■ One entrance with no steps and a clear route from the sidewalk or driveway.
■ Doorways at least 32 inches wide.
■ A half-bathroom on the ground floor that is wheelchair accessible.
And Visibility Benefits Everyone . .
The young mother with a baby in a stroller, who doesn’t have to hump it up and down steps when she visits her friends. And consider these others who would appreciate such features. . .
For more information.... visit: http://www.visitability.org
For the some 76 million Baby Boomers, many who are still trying to figure out what their lives will be as they live longer, healthier and productive lives, they now have some competition.
This year, the “Millennial” generation is projected to surpass the outsized Baby Boom generation as the nation’s largest living generation, according to the population projections released by the U.S. Census Bureau last month. Millennials (defined as between ages 18 to 34 in 2015) are projected to number 75.3 million, surpassing the projected 74.9 million Boomers (ages 51 to 69). The Gen X population (ages 35 to 50 in 2015) is projected to outnumber the Boomers by 2028.
The Millennial generation continues to grow as young immigrants expand their ranks. Boomers – a generation defined by the boom in U.S. births following World War II — are older and shrinking in size as the number of deaths exceed the number of older immigrants arriving in the country.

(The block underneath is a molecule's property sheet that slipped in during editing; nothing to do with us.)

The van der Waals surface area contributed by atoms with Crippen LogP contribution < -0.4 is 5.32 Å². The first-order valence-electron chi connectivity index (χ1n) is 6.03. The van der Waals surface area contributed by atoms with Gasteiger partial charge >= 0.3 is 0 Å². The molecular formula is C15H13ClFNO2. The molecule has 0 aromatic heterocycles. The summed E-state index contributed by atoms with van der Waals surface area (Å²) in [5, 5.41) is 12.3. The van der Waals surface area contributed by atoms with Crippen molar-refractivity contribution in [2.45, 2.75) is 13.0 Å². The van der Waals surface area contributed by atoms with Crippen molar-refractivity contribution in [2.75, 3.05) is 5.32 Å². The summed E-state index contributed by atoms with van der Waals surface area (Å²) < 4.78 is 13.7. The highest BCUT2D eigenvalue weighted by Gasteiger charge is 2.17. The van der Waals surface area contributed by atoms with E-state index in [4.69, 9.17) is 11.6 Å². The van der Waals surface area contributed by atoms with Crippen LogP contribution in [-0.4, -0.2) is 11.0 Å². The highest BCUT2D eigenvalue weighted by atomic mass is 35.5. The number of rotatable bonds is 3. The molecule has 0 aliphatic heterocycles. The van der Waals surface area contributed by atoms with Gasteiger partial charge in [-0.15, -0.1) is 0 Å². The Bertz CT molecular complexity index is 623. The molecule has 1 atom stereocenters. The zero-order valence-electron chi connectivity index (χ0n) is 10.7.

Will this affect the aging baby boomer? Maybe.
In the short term, the thinking is that the boomers who still control the wealth and influence in the United States will be just fine. But with political challenges opposing Social Security by those who believe it is an entitlement, the Millennials may feel that Social Security is being placed squarely on their backs, supporting a social system that is already in debt.
According to Pew Research,... "Generations are analytical constructs and it takes time for popular and expert consensus to develop as to the precise boundaries demarcating one generation from another."
In the coming years, Boomers will feel the pressure to maintain their lives as they desire,...to "sustain" their well being,... and continue to work well beyond the traditional age of retirement. Many boomer surveys have indicated that Boomers have an interest in a second or even third career AND that they may need to do so financially. Fewer and fewer jobs will be open to this aging population as the Millennials take over the workforce from both the Boomers and the Gen-X generations.
We are a passionate group of people who believe that staying in place, in a home of one's own choosing is the best place to be.